Last week we caused a stir in the heavy music scene when writer/interviewer Gareth Williams (@notgareth) asked Amon Amarth frontman Johan Hegg during an interview for his thoughts on music streaming sites and where his opinions laid about the services compared to physical sales, to which he stated:
“I think one of the issues with streaming today is that the companies who operate to people, unfortunately are not paying the bands [and] the artists nearly enough. Frankly, that’s the way it is. But the problem [for us] is there’s literally no real alternative because if you don’t have streaming, people will download it illegally, so then that’s going to hurt even more…”
Had also added:
“I think one of the dangers though if these services don’t start paying the artists a fair amount of money is that it’s going to be difficult for new artists to have the opportunity to do this full time. If you can’t make enough money from doing it, how are you going to be able to do it?”
The statement was picked up by other publications across the globe who joined in on the conversation and shared their opinions on the matter too, but it also caught the attention of former Amon Amarth drummer Fredrik Andersson who had his own piece to say about his former bandmate/band revealing on a Facebook post:
“While I feel it’s quite hypocritical of the man, who recently basically said I do not deserve to get paid as much as the other members, complaining about not getting enough money I think what he fails to realize is that it’s an enormous privilege to even get paid for the music, not a right. And historically, these few decades of musicians getting wealthy are quite unique.”
For those not in the know, Fred was the band’s drummer between 1998 and 2015 before they parted ways after 17 years together. It wasn’t really spoken about how or why he left, so upon seeing his post, we hit him up to gauge more of his thoughts on the matter and his now public ousting from the band…
Hey Fredrik, first of all, it sucks to hear what you’re saying about your time in the band and what’s been said about you. I wanted to discuss that further, is there anything you can tell us about the financial situation you mentioned or what lead to you no longer being in Amon Amarth?
Cheers man, yeah that outrage was based on an interview he [Johan] did in Sweden Rock Magazine last year where he stated some lies about me and also basically said that I should be thankful that I was being paid as much as the other members when I was part of the band. Even though this was the deal we had, that everyone should get equal shares, but when I was fired they backed away from that deal and said I shouldn’t get my full share and I should be thankful what they had “given” me throughout the years. As if the money I got was not for the work I put in. Also implying that my work was worth nothing which is another backstabbing comment about me. They’ve sure made a few about me since I was fired. And my bitterness comes from that, not from not being in the band anymore.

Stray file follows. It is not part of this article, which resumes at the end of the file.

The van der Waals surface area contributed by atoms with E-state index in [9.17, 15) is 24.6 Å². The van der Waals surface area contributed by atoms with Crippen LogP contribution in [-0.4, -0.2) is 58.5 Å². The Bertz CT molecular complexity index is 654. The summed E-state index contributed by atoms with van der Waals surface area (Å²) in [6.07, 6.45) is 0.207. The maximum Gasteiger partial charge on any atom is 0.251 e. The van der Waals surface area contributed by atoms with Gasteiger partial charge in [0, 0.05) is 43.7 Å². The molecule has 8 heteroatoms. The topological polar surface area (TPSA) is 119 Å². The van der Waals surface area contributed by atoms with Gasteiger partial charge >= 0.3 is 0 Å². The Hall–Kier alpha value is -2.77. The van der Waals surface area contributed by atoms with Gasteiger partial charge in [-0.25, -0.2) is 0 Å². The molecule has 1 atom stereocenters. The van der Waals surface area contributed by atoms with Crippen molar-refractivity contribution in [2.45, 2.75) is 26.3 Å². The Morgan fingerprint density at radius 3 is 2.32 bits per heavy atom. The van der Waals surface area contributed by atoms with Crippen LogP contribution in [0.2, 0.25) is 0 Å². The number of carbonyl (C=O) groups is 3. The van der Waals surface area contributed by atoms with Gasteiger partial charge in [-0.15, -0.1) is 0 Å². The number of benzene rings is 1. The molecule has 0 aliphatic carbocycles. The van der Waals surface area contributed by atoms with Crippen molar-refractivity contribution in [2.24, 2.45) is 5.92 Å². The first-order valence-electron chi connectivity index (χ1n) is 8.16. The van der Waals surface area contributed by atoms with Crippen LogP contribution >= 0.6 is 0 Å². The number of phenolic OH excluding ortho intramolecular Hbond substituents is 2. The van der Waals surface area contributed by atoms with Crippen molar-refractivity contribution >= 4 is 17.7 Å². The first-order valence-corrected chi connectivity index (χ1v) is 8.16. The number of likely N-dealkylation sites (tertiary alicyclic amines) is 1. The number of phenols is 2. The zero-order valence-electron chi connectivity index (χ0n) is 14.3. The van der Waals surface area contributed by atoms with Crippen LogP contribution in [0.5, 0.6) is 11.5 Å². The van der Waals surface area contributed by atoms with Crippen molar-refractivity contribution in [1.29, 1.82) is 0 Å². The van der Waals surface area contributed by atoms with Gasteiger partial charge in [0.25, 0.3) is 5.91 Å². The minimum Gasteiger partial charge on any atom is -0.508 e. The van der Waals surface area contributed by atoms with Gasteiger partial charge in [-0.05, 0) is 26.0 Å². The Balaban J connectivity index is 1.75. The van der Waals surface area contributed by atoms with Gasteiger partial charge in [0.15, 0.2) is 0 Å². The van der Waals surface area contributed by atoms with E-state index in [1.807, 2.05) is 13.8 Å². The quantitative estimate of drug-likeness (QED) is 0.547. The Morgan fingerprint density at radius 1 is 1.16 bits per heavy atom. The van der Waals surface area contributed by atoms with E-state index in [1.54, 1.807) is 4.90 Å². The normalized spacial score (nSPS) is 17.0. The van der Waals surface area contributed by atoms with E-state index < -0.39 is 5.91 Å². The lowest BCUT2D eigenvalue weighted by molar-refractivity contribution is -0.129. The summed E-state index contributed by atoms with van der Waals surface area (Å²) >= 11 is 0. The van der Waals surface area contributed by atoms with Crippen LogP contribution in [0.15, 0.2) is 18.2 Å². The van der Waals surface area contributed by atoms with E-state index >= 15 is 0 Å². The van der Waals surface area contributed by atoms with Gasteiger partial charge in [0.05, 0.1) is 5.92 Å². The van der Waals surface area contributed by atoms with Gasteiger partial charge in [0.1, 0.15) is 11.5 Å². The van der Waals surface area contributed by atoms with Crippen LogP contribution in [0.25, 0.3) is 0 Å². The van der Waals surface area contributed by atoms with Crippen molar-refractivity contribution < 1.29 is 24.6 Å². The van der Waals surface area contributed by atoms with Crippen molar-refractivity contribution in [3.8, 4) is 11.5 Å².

Getting kicked out from the band is the best that has happened to me even if I didn’t think so at first. As a member, it was years of struggles for me. Years where I felt I was never treated as an equal member. When I pointed it out they only ridiculed me and said I was being silly. The irony is that now I’m proven right, they do not consider me an equal member, only now they say I never should’ve been either. That’s what I’m bitter about.
Oh man, that sucks, sorry to hear it. On the topic of finances though, during our interview with Johan, he said it is hard for bands to actually make a living out of being a musician and not getting paid much from music streaming sites is a problem. Do you agree there or was your statement regarding something else?
No I agree on that, but I don’t think it’s a right to make a living off of your music, it’s a privilege. Even during the heydays of record sales not everyone was granted economical success. You still have to have either talent or luck. Or hard work and dedication, as is the case with Amon in my opinion. But I guess they have come to a point where they see it as obvious that they should make a living from the music, and when you start to see that as a right I think it’s dangerously close to consider yourself a better person than someone else.
Right, so you still need to do the hard yards even after you’ve “made it” so to say. What do you think about the claims though, do you think an increase in payment from music streaming sites would help more bands be better off or do you think it comes down something else e.g. their popularity, record/physical sales and live shows attended etc
Obviously more is more. But an increase would mostly benefit those who already have big sales/streams. If an underground band that have say 500-50,000 streams had an increase in the pay it would hardly be noticable, but if you have millions of streams it would. And yeah, you still have to somehow reach a bigger fan base to make a living off of it, but I also think that shouldn’t be the goal when you’re making music.
On the back of that, do you think Amon Amarth are a band that need to worry about an increased fee or payment from these services or do you think his statement should only reflect upcoming/unsigned bands that aren’t as big as they are?
They definitely don’t need to worry about sales and streams at this point. Money is coming in. I hope somehow the statement is a genuine concern for smaller bands, but I think he’s out of touch and like I said in my original post I find it hypocritical cause it sounds like he’s complaining about not getting enough paid.
That’s definitely some food for thought to take with you… what do you think?
Words/Interview by Browny @brownypaul
Amon Amarth‘s new album Berserker is out now. Revisit our review right here